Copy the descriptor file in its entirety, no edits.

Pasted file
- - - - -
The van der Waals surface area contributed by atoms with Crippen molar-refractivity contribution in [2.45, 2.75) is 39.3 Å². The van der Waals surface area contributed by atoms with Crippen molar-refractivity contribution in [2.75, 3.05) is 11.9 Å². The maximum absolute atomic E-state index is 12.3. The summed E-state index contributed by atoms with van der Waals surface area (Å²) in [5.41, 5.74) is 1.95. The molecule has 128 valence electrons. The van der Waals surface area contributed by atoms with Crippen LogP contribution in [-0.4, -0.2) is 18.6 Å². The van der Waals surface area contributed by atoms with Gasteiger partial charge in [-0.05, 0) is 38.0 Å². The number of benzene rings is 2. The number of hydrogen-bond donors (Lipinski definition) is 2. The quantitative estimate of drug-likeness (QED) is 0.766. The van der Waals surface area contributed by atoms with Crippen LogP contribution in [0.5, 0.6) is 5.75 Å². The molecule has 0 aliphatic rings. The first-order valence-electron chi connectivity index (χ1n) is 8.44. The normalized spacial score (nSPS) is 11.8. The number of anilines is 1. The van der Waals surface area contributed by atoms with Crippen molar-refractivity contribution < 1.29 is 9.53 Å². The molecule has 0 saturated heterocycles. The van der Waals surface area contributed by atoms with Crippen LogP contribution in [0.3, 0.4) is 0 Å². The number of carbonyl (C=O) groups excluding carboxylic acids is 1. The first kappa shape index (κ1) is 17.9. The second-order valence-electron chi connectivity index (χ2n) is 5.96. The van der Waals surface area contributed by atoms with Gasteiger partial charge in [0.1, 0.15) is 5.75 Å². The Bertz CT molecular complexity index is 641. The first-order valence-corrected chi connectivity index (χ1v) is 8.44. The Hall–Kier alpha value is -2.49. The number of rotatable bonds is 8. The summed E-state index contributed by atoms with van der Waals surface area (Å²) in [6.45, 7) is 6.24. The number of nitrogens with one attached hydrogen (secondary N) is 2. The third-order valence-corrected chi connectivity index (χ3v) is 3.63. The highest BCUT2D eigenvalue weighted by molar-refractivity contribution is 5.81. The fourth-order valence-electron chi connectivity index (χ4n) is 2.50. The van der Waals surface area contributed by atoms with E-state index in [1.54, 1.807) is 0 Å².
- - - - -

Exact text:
The van der Waals surface area contributed by atoms with Crippen molar-refractivity contribution in [2.45, 2.75) is 39.3 Å². The van der Waals surface area contributed by atoms with Crippen molar-refractivity contribution in [2.75, 3.05) is 11.9 Å². The maximum absolute atomic E-state index is 12.3. The summed E-state index contributed by atoms with van der Waals surface area (Å²) in [5.41, 5.74) is 1.95. The molecule has 128 valence electrons. The van der Waals surface area contributed by atoms with Crippen LogP contribution in [-0.4, -0.2) is 18.6 Å². The van der Waals surface area contributed by atoms with Gasteiger partial charge in [-0.05, 0) is 38.0 Å². The number of benzene rings is 2. The number of hydrogen-bond donors (Lipinski definition) is 2. The quantitative estimate of drug-likeness (QED) is 0.766. The van der Waals surface area contributed by atoms with Crippen LogP contribution in [0.5, 0.6) is 5.75 Å². The molecule has 0 aliphatic rings. The first-order valence-electron chi connectivity index (χ1n) is 8.44. The normalized spacial score (nSPS) is 11.8. The number of anilines is 1. The van der Waals surface area contributed by atoms with Crippen molar-refractivity contribution < 1.29 is 9.53 Å². The molecule has 0 saturated heterocycles. The van der Waals surface area contributed by atoms with Crippen LogP contribution in [0.3, 0.4) is 0 Å². The number of carbonyl (C=O) groups excluding carboxylic acids is 1. The first kappa shape index (κ1) is 17.9. The second-order valence-electron chi connectivity index (χ2n) is 5.96. The van der Waals surface area contributed by atoms with Gasteiger partial charge in [0.1, 0.15) is 5.75 Å². The Bertz CT molecular complexity index is 641. The first-order valence-corrected chi connectivity index (χ1v) is 8.44. The Hall–Kier alpha value is -2.49. The number of rotatable bonds is 8. The summed E-state index contributed by atoms with van der Waals surface area (Å²) in [6.45, 7) is 6.24. The number of nitrogens with one attached hydrogen (secondary N) is 2. The third-order valence-corrected chi connectivity index (χ3v) is 3.63. The highest BCUT2D eigenvalue weighted by molar-refractivity contribution is 5.81. The fourth-order valence-electron chi connectivity index (χ4n) is 2.50. The van der Waals surface area contributed by atoms with E-state index in [1.54, 1.807) is 0 Å².